The world could use more Charles Varnadores, whose complaints regarding workplace safety at his Tennessee lab ultimately resulted in enhanced whistleblower protection and shed light on dangerous working conditions – including those involving asbestos.
Varnadore passed away recently, at the age of 71, in his home in Knoxville. Our Boston mesothelioma lawyers understand his passing in March occurred with little fanfare, with no more than a short blurb in the local newspaper. It wasn’t until The New York Times received word of it that they ran a full-length, feature obituary, detailing his contributions to safety for all American workers.
Varnadore’s story began back in 1990. At the time, he worked as a technician at the Oak Ridge National Laboratory in Tennessee, the country’s largest energy and science laboratory, operating under the Department of Energy. The federal nuclear research center had a part in helping to develop the atomic bomb.
Varnadore became aware of numerous safety practice violations that jeopardized the well-being of workers at the facility. He had just returned to work following a colon cancer surgery, and discovered that the person who replaced him had not been cautious in handling certain lab samples. He reported this to his employers, who then moved him to a new assignment.
However, the new position involved operating a mechanical arm that handled radioactive materials. The problem was that he had been blinded in one eye as a child, so his depth perception was off. This posed a critical safety risk in his operation of machinery. He said he tried to do the work, but ultimately made a mess and put other workers in harms’ way.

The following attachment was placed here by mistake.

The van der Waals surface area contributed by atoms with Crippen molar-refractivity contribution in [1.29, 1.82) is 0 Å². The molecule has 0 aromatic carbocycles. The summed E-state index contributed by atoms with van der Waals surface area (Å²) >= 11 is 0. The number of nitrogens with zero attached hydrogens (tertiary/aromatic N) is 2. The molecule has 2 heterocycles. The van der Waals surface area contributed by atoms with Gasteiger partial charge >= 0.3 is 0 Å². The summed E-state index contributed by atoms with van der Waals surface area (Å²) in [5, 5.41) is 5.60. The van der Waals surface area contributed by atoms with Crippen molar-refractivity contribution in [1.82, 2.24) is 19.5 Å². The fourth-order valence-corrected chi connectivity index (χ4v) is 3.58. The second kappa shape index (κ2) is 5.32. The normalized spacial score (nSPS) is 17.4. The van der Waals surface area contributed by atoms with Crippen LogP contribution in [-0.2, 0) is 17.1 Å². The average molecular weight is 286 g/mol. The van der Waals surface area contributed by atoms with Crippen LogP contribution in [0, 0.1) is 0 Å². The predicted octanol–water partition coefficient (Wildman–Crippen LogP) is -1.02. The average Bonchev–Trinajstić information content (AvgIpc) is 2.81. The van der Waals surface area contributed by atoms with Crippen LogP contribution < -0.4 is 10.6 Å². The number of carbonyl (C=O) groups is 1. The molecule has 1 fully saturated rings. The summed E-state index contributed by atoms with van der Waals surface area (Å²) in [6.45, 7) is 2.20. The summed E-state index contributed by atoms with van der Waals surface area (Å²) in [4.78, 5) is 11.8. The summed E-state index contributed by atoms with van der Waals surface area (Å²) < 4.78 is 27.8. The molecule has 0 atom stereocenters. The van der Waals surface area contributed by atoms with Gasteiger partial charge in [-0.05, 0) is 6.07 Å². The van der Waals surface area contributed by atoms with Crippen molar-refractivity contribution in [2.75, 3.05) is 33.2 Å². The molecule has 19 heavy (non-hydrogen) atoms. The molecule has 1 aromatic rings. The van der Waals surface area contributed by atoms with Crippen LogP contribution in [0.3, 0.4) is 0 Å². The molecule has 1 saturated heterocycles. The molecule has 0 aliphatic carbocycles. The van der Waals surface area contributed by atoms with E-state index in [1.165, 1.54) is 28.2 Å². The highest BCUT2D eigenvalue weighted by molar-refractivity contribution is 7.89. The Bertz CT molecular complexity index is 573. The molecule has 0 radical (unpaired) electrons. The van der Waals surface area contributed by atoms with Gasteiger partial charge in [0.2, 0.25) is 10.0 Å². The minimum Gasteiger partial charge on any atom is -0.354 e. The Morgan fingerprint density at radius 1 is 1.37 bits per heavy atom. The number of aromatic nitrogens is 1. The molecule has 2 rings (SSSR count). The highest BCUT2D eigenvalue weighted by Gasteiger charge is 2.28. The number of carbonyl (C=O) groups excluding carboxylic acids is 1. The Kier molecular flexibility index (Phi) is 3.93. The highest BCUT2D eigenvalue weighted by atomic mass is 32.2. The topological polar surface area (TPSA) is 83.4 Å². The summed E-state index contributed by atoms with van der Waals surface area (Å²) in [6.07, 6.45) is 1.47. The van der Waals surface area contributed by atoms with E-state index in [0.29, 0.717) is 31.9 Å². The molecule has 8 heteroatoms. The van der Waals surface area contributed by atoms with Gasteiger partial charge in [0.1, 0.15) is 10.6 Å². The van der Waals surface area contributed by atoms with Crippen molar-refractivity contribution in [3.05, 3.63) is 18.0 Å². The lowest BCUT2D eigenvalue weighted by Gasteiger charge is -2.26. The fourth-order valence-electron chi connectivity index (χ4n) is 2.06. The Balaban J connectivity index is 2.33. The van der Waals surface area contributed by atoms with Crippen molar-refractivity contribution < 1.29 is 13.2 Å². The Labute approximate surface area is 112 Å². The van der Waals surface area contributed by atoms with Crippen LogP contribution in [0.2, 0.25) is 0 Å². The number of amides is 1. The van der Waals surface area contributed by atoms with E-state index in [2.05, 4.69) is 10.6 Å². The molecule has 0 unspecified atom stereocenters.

Suddenly, after many years of positive reviews, his employment evaluations were all negative. He was shuffled from assignment to assignment so frequently, his co-workers began to joke about his being a technician on roller skates.
A year after his return to work, he was given a storage room to serve as an office. Inside that storage room were bags of asbestos, chemical waste and radioactive waste.
Still, he was not silenced. He took his concerns to CBS Evening News, where he went on the record to say he was deeply concerned about the heightened risk of cancer that he and his co-workers faced. At that point, he filed the first of what would be several whistleblower complaints to the Labor Department.
A whistleblower complaint is one in which an individual invokes the promise of immunity in order to come forward to report a dangerous situation.
While the company didn’t deny that Varnadore was put into an office with all of these dangerous materials, it argued that such substances weren’t present in quantities that were large enough to be dangerous to his health.
In early 1992, the agency’s wage and hour division ruled in his favor. However, the case dragged on through a series of appeals, and there were a number of high-level reversals that were ultimately upheld.
In this sense, one could say that Varnadore lost the fight. However, his former attorneys point to a number of changes that came about as a result of his efforts. Those included:
- A renewed willingness among nuclear workers to report safety concerns;
- Energy Department reforms that resulted in overall safer practices within the industry;
- Increased protections established for whistleblowers soon after his high-profile fight.
If you or a loved one is diagnosed with mesothelioma in Boston, call for a free and confidential appointment at 1-888-367-2900.
Charles Varnadore, Whistle-Blower at Lab, Dies at 71, Aug. 4, 2013, By Douglas Martin, The New York Times
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